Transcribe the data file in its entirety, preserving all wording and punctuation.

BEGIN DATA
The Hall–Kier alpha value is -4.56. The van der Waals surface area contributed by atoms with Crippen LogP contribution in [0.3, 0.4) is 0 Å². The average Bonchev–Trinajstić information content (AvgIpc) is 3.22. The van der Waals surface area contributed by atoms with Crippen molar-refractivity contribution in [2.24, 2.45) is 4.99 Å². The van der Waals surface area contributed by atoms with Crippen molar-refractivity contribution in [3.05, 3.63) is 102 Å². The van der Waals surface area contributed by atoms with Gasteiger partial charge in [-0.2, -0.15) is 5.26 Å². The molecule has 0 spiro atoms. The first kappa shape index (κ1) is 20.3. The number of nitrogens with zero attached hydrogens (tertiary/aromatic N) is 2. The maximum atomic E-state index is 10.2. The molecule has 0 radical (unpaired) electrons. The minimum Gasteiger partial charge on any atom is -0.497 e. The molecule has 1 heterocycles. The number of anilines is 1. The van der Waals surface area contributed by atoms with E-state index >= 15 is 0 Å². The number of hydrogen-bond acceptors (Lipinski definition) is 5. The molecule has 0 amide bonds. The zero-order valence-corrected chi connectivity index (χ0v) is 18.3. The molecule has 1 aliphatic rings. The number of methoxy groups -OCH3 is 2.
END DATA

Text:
The Hall–Kier alpha value is -4.56. The van der Waals surface area contributed by atoms with Crippen LogP contribution in [0.3, 0.4) is 0 Å². The average Bonchev–Trinajstić information content (AvgIpc) is 3.22. The van der Waals surface area contributed by atoms with Crippen molar-refractivity contribution in [2.24, 2.45) is 4.99 Å². The van der Waals surface area contributed by atoms with Crippen molar-refractivity contribution in [3.05, 3.63) is 102 Å². The van der Waals surface area contributed by atoms with Gasteiger partial charge in [-0.2, -0.15) is 5.26 Å². The molecule has 0 spiro atoms. The first kappa shape index (κ1) is 20.3. The number of nitrogens with zero attached hydrogens (tertiary/aromatic N) is 2. The maximum atomic E-state index is 10.2. The molecule has 0 radical (unpaired) electrons. The minimum Gasteiger partial charge on any atom is -0.497 e. The molecule has 1 heterocycles. The number of anilines is 1. The van der Waals surface area contributed by atoms with E-state index >= 15 is 0 Å². The number of hydrogen-bond acceptors (Lipinski definition) is 5. The molecule has 0 amide bonds. The zero-order valence-corrected chi connectivity index (χ0v) is 18.3. The molecule has 1 aliphatic rings. The number of methoxy groups -OCH3 is 2.